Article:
Formations 01.08.2023: Jesus’s Humility

Matthew 3:1-6, 13-17

Many leaders in our world, past and present, have come with fanfare and promises, conceit and power, riches and tailored suits. They’re surrounded by bodyguards who will protect them at all costs. They say they identify with their people, but then they climb into private, full-service jets and fly back to their homes where the bills are paid, the power never goes out, the refrigerator and pantry are always full, and people take care of their every need.

Jesus Christ was born the Son of God, who came to save the world from the devastation of sin and loneliness and spiritual hunger. There is no greater being than the Lord God, and there is no greater role than the role of God’s Son. It would seem that Jesus had every right to the perks of leadership. He deserved fanfare and riches and comfort. But he had none of these.

Imagine a United States president living as a transient, moving from town to town and dependent on the hospitality of the people there. Imagine a British monarch eating daily at the tables of societal outcasts. Imagine an Egyptian pharaoh wearing dirty robes and filthy sandals. It’s hard for us to picture such humility in our world’s greatest leaders.

And yet Jesus was the very picture of humility. Born in a stable to poor parents, living with the lower class, and working as a young carpenter, he seemed to be just like everybody else. Even when he begins his ministry, as we read about in our lesson text, Jesus exemplifies humility. Coming upon the popular ministry of his cousin John, he doesn’t stand before the crowd and tell John it’s time to sit down and listen. He doesn’t point out what John has gotten wrong. He honors the ministry of John the Baptist and even asks his cousin to baptize him.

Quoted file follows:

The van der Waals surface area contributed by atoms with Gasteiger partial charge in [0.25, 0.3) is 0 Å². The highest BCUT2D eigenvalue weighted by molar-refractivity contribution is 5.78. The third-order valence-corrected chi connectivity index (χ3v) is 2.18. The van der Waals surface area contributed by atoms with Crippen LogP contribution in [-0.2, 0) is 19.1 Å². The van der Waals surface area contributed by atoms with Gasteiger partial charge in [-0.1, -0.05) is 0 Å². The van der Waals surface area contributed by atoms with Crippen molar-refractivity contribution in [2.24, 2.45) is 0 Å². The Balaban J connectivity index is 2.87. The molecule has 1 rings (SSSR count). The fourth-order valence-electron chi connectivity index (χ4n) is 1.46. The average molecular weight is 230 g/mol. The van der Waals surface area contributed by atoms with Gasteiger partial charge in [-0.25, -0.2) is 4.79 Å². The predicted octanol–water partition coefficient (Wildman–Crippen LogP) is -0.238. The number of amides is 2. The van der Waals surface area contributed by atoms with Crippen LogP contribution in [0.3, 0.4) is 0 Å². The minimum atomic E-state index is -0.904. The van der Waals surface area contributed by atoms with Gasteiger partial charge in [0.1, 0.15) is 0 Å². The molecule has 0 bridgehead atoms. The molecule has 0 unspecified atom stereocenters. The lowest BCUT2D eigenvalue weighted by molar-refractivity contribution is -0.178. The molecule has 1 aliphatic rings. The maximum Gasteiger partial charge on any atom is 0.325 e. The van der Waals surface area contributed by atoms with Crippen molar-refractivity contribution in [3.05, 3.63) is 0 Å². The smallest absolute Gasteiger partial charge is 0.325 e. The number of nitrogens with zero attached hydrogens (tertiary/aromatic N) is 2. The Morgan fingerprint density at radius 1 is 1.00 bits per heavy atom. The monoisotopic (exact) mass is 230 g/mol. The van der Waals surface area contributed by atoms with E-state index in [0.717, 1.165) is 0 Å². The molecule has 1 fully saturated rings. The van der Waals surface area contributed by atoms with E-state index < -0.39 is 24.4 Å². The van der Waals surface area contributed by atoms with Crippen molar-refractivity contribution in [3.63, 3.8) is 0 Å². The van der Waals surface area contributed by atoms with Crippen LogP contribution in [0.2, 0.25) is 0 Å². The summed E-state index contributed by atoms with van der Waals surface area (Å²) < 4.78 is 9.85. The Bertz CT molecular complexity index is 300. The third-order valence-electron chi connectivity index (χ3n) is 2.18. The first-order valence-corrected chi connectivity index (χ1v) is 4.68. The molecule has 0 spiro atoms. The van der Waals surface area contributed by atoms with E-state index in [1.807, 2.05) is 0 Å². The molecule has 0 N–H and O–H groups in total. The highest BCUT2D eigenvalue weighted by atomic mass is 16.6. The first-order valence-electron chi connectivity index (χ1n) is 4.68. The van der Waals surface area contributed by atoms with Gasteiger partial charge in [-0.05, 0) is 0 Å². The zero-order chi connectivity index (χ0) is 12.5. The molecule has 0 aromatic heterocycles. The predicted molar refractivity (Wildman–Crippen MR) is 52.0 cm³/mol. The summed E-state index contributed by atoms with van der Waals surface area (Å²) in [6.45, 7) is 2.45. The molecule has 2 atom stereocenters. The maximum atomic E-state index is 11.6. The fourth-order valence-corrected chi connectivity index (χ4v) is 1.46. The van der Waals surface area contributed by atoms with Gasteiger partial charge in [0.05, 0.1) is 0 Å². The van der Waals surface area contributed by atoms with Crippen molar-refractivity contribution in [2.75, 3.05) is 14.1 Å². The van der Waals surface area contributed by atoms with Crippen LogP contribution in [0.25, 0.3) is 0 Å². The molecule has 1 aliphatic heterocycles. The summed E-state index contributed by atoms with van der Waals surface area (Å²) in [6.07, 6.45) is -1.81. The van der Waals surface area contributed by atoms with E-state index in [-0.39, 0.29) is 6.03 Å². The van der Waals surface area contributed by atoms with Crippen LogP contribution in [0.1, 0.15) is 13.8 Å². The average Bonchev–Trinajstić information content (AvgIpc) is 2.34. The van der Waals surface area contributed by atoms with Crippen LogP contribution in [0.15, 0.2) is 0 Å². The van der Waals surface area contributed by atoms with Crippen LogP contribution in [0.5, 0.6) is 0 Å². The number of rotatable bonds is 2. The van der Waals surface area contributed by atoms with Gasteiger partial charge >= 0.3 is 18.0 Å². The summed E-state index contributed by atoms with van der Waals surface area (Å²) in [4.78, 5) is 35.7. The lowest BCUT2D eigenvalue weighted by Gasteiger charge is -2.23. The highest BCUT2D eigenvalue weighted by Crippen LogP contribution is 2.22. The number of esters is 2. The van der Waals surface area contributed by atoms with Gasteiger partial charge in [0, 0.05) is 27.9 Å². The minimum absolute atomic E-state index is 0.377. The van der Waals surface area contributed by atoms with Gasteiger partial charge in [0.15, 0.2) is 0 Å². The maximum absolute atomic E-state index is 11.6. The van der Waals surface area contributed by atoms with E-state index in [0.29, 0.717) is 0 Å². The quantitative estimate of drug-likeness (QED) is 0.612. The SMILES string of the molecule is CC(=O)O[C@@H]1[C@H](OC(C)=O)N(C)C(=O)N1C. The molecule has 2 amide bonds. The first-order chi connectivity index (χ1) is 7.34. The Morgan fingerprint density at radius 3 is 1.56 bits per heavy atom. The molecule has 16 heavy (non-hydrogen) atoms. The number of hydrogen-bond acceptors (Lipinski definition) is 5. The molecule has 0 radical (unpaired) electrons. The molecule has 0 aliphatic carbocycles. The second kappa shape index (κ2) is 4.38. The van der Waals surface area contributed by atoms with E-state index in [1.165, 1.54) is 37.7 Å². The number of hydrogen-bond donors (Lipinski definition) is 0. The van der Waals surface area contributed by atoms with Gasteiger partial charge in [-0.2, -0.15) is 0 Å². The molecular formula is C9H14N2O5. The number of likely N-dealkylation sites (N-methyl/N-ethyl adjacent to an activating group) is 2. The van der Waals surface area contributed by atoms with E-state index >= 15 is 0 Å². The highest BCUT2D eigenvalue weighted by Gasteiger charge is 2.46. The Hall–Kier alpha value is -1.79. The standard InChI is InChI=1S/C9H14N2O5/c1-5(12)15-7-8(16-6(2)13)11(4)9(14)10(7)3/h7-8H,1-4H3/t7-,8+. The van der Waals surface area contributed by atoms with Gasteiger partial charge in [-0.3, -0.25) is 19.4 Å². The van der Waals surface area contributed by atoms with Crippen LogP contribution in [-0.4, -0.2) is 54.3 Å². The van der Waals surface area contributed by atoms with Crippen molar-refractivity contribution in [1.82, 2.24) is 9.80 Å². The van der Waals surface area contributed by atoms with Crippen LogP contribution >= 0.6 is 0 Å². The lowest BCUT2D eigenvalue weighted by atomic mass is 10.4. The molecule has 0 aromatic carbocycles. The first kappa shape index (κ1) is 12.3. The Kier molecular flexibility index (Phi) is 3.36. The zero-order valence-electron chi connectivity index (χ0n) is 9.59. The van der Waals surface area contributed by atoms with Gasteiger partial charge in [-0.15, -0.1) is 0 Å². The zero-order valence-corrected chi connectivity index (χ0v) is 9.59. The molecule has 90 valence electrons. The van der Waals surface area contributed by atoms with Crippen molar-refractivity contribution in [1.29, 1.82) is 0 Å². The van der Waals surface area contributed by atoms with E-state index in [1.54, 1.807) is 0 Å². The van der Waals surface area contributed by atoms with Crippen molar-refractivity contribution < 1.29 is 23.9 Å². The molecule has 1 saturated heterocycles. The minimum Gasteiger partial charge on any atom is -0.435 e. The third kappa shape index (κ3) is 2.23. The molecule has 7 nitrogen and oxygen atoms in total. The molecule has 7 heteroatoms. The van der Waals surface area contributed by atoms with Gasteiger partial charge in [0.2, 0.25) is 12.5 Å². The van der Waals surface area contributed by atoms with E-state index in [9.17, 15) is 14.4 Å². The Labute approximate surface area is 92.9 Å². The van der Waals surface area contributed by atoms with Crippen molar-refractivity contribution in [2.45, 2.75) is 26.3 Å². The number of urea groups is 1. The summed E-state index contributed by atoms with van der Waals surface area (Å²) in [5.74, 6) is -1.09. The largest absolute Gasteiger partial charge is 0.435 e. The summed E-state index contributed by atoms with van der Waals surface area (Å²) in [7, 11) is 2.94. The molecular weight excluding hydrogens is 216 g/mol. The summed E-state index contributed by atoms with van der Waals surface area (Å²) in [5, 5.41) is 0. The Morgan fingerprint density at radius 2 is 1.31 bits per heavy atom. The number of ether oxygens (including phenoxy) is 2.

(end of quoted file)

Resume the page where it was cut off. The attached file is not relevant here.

Jesus Christ did not need the symbol of baptism. He did not need to be buried with his sins and lifted up in newness of life. But he humbled himself and became the example for all of us, signifying his own life transition from carpenter to minister, and God blessed him for it. John was astounded, but imagine how Jesus’s humility affirmed his own ministry to this point. It was a beautiful acknowledgment to John for preparing the way.


• What separates world leaders from the rest of us? How does the United States president live in comparison to your family?
• Can you remember a time when a president (or other world leader) showed humility? If so, what happened?
• Why do you think we treat our leaders the way we do, separating them from their people?
• We can read John’s response when Jesus asked him for baptism (v. 14). What other feelings do you think he had when he heard this humble request?
• What do you think Jesus’s willingness to be baptized meant to John and to the people who witnessed it? What does it mean to you?

Kelley Land, a graduate of Mercer University, has been an assistant editor of Smyth & Helwys curriculum and books since 2001. In addition to this work, she is a freelance editor for other publishers and authors. She also regularly volunteers for Jay’s HOPE, a nonprofit serving families of children with cancer. Kelley enjoys spending time with her teenage daughters, Samantha and Natalie, her husband John, and the family’s two dachshund mix pups, Luke and Leia. She likes supporting community theater productions and is often found playing board games with a group of rowdy friends. She loves Marvel, Star Wars, Harry Potter, and Doctor Who. And she writes middle grade and young adult fiction for the pure joy of it.


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